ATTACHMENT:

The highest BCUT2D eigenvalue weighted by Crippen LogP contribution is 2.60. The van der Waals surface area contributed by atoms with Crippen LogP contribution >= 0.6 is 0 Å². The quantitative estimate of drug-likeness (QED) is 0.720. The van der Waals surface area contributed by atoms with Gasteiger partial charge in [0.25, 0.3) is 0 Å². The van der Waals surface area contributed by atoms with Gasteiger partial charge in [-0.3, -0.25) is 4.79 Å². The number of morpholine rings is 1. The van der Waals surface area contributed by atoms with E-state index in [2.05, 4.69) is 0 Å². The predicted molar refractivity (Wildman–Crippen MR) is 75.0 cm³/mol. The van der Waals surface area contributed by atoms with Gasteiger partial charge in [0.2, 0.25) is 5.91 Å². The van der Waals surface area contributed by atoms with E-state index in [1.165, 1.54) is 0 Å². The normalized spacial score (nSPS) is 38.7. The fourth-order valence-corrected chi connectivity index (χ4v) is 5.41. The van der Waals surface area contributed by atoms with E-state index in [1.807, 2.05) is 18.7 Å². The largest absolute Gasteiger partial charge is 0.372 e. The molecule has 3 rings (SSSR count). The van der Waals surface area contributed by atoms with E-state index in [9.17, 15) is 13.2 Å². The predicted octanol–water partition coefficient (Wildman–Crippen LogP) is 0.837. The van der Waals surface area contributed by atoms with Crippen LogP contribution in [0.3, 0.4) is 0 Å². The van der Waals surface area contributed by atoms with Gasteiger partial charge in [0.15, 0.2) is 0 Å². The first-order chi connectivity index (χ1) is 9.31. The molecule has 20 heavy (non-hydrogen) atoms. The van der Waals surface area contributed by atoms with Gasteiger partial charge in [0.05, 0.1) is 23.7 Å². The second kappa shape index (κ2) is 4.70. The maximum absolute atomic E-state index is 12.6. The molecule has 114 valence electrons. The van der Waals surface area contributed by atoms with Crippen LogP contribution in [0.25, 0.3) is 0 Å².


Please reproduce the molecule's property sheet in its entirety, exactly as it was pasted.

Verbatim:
The highest BCUT2D eigenvalue weighted by Crippen LogP contribution is 2.60. The van der Waals surface area contributed by atoms with Crippen LogP contribution >= 0.6 is 0 Å². The quantitative estimate of drug-likeness (QED) is 0.720. The van der Waals surface area contributed by atoms with Gasteiger partial charge in [0.25, 0.3) is 0 Å². The van der Waals surface area contributed by atoms with Gasteiger partial charge in [-0.3, -0.25) is 4.79 Å². The number of morpholine rings is 1. The van der Waals surface area contributed by atoms with E-state index in [2.05, 4.69) is 0 Å². The predicted molar refractivity (Wildman–Crippen MR) is 75.0 cm³/mol. The van der Waals surface area contributed by atoms with Gasteiger partial charge in [0.2, 0.25) is 5.91 Å². The van der Waals surface area contributed by atoms with E-state index in [1.165, 1.54) is 0 Å². The normalized spacial score (nSPS) is 38.7. The fourth-order valence-corrected chi connectivity index (χ4v) is 5.41. The van der Waals surface area contributed by atoms with E-state index in [1.807, 2.05) is 18.7 Å². The largest absolute Gasteiger partial charge is 0.372 e. The molecule has 3 rings (SSSR count). The van der Waals surface area contributed by atoms with E-state index in [9.17, 15) is 13.2 Å². The predicted octanol–water partition coefficient (Wildman–Crippen LogP) is 0.837. The van der Waals surface area contributed by atoms with Crippen LogP contribution in [0.3, 0.4) is 0 Å². The van der Waals surface area contributed by atoms with Gasteiger partial charge in [0.15, 0.2) is 0 Å². The first-order chi connectivity index (χ1) is 9.31. The molecule has 20 heavy (non-hydrogen) atoms. The van der Waals surface area contributed by atoms with Gasteiger partial charge in [0.05, 0.1) is 23.7 Å². The second kappa shape index (κ2) is 4.70. The maximum absolute atomic E-state index is 12.6. The molecule has 114 valence electrons. The van der Waals surface area contributed by atoms with Crippen LogP contribution in [0.25, 0.3) is 0 Å².